Connect with us

Latest News

Watchdog reports a dramatic increase in civilian casualties

Published

on

(Last Updated On: )

The Afghanistan Independent Human Rights Commission (AIHRC) on Sunday said in a new report that in the first six months of this year, 5,321 civilians have been killed or injured, a substantial increase against the same period last year.

According to the report, the AIHRC said in 1,594 different security incidents, a total of 5,321 civilians have been killed or injured in the first six months of 2021. Among these civilian casualties, 1,677 were killed, and 3,644 were injured.

This was in comparison to 2,957, including 1,213 killed and 1,744 injured, in the first six months of last year.

The AIHRC stated that a total of 154 women were killed and 350 wounded between January and June this year.

The number of women civilian casualties in the first six months of 2020 was 297 in total which included 126 killed, and 171 injured.

The watchdog reported that this meant there was a 69 percent rise in women civilian casualties in the first six months of 2021 in comparison with the first six months of 2020.

In the first half of 2021, the number of child casualties was 1,456 – 373 children were killed, and 1,083 others were injured.

The number of child casualties in the first six months of 2020 was 630 (225 killed, and 405 injured).

The comparison of the above figures clearly shows that war principles and International Humanitarian Law have been violated. The number of child casualties increased by 131% in the first six months of 2021 compared to the first six months of 2020.

AIHRC stated that according to its findings, out of the total number of civilian casualties in Afghanistan in the first six months of 2021, the Taliban is responsible for 56 percent, pro-government forces are responsible for 15 percent, Daesh is responsible for seven percent, and unknown perpetrators are responsible for 22 percent.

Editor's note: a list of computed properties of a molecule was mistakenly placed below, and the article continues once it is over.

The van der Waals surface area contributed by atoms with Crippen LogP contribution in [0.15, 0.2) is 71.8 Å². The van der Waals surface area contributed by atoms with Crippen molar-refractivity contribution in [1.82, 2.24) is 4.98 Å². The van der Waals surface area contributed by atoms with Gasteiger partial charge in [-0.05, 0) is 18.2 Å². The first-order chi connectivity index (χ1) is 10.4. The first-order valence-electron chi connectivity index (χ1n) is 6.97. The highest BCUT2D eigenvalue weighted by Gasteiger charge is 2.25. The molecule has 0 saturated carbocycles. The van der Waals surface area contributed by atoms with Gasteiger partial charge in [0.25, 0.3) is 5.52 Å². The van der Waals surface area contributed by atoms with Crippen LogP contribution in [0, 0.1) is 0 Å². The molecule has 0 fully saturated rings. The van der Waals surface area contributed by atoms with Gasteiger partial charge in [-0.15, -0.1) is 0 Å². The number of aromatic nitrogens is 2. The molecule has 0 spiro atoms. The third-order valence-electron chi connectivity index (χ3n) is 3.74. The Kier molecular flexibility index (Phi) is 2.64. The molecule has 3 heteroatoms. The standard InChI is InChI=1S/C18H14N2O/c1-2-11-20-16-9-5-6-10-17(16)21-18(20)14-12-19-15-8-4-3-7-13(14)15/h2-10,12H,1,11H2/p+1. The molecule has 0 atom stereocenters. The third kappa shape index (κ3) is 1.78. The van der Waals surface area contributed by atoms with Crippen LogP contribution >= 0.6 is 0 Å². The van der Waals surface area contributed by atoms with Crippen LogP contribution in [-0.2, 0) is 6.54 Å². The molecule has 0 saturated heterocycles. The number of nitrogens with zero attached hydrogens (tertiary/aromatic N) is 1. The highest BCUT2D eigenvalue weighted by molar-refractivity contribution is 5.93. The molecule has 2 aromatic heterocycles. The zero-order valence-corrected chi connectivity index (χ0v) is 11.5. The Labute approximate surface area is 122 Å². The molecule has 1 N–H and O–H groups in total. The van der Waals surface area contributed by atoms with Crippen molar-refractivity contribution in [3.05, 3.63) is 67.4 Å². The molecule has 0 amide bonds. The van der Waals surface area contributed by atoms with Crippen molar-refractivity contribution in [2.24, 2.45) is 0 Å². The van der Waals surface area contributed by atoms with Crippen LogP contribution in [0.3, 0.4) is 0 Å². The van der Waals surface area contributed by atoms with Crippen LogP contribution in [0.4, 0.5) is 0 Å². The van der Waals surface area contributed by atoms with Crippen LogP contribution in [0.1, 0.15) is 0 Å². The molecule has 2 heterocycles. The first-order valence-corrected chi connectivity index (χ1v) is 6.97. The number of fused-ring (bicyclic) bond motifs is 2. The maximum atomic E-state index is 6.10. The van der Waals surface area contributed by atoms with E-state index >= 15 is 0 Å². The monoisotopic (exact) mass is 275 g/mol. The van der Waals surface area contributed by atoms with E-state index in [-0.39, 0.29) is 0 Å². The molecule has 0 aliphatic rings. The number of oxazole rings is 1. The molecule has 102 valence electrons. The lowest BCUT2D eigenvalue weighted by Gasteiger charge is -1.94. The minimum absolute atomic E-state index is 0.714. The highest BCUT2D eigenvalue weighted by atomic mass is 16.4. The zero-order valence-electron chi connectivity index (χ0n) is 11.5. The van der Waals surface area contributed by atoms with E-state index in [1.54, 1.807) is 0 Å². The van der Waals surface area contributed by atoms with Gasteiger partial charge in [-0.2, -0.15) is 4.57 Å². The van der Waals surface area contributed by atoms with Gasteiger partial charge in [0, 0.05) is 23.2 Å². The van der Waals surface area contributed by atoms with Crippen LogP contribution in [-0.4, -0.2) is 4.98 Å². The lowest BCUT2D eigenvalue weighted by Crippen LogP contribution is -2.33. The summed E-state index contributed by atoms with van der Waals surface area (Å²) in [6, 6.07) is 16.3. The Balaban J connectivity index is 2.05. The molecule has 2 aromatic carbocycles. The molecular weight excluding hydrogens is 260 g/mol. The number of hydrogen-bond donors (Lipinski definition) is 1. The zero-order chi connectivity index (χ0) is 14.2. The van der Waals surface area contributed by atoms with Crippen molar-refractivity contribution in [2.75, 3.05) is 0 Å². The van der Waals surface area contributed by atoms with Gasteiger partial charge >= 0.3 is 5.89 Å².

The Taliban is responsible for 2,978 civilian casualties (917 killed, and 2,061 injured) in the first six months of 2021, read the statement.

Unknown perpetrators were responsible for another 1,190 civilian deaths and injuries in the first half of this year, including 425 civilians killed and 765 civilians injured. These attacks have not been claimed by any groups or individuals.

In addition, 16 civilians have been harmed due to rocket attacks from Pakistan to Afghanistan territory in the first six months of 2021. This includes two civilians killed, and 14 others injured.

Daesh meanwhile was responsible for 343 civilian casualties (104 killed, 239 killed) in the first six months of 2021. In the first six months of last year, Daesh was responsible for 429 civilian casualties (145 killed, 284 injured).

A comparison of both periods shows 20 percent reduction in 2021.

The watchdog found that the use of IEDs, roadside mines and car bombs in the first half of the year accounted for 37 percent of the total civilian casualties.

The number of civilian casualties caused by explosions tripled in the first six months of 2021 compared with the same period in the previous year.

Targeted killings also increased sharply in the first six months compared to last year.

This year it accounted for 30 percent of the total number of civilian casualties. This includes 1,634 civilian casualties (696 killed, 938 injured).

The number of civilian casualties caused by targeted killings during the same period in 2020 was 945 in total which included 533 killed and 412 injured.

This shows a 110 percent increase in the number of civilian casualties caused by targeted killing in the first six months of this year compared with the same period in the previous year.